"Well, now ..." the prosecutor began.
"Your Honor, we ask to have a certified copy of the proceedings of the Senate Finance and Revenue Committee for the morning of May Seventh, 2193, read into the record of this court," the counsel for the defense said. "And thereafter, we rest our case."
"Has the prosecution anything to say before we close the court?" Judge Nelson inquired.
"Well, Your Honor, this seems ... that is, we ought to hear both sides of it. My old friend, Aus Maverick, was really a fine man; he did a lot of good for the people of his continent...."
"Yeah, we'd of lynched him, when he got back, if somebody hadn't chopped him up here in New Austin!" a voice from the rear of the courtroom broke in.
The prosecution hemmed and hawed for a moment, and then announced, in a hasty mumble, that it rested.
"I will now close the court," Judge Nelson said. "I advise everybody to keep your seats. I don't think it's going to be closed very long."
And then, he actually closed the court; pressing a button on the bench, he raised a high black screen in front of him and his colleagues. It stayed up for some sixty seconds, and then dropped again.
"The Court of Political Justice has reached a verdict," he announced. "Wilbur Whately, and your attorney, approach and hear the verdict."
The defense lawyer motioned a young man who had been sitting beside him to rise. In the silence that had fallen, I could hear the defendant's boots squeaking as he went forward to hear his fate. The judge picked up a belt and a pair of pistols that had been lying in front of him.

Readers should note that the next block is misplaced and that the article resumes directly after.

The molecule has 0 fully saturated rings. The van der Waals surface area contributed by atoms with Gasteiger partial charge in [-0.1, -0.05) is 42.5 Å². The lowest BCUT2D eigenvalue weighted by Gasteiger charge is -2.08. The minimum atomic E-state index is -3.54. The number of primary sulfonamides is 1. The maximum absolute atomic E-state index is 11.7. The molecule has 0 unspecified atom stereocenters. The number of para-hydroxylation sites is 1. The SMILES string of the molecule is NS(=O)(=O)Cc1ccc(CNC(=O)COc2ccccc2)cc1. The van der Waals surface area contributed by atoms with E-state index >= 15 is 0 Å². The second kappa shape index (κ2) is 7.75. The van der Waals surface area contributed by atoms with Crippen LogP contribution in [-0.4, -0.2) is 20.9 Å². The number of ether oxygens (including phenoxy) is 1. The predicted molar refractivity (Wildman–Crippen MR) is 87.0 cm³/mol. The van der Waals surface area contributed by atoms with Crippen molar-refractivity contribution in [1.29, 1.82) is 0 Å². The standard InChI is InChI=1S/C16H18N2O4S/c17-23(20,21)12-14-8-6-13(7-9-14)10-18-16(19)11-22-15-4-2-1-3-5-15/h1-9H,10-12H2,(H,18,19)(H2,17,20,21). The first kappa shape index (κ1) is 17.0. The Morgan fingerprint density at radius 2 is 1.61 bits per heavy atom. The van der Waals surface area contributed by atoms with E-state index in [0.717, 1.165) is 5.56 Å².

"Wilbur Whately," he began, "this court is proud to announce that you have been unanimously acquitted of the charge of political irresponsibility, and of unjustified and excessive atrocity.
"There was one dissenting vote on acquitting you of the charge of political irresponsibility; one of the associate judges felt that the late unmitigated scoundrel, Austin Maverick, ought to have been skinned alive, an inch at a time. You are, however, acquitted of that charge, too.
"You all know," he continued, addressing the entire assemblage, "the reason for which this young hero cut down that monster of political iniquity, S. Austin Maverick. On the very morning of his justly-merited death, Austin Maverick, using the powers of his political influence, rammed through the Finance and Revenue Committee a bill entitled 'An Act for the Taxing of Personal Incomes, and for the Levying of a Withholding Tax.' Fellow citizens, words fail me to express my horror of this diabolic proposition, this proposed instrument of tyrannical extortion, borrowed from the Dark Ages of the Twentieth Century! Why, if this young nobleman had not taken his blade in hand, I'd have killed the sonofabitch, myself!"
He leaned forward, extending the belt and holsters to the defendant.
"I therefore restore to you your weapons, taken from you when, in compliance with the law, you were formally arrested. Buckle them on, and, assuming your weapons again, go forth from this court a free man, Wilbur Whately. And take with you that machete with which you vindicated the liberties and rights of all New Texans. Bear it reverently to your home, hang it among your lares and penates, cherish it, and dying, mention it within your will, bequeathing it as a rich legacy unto your issue! Court adjourned; next session 0900 tomorrow. For Chrissake, let's get out of here before the barbecue's over!"
#2415: An excerpt from Piper's utopia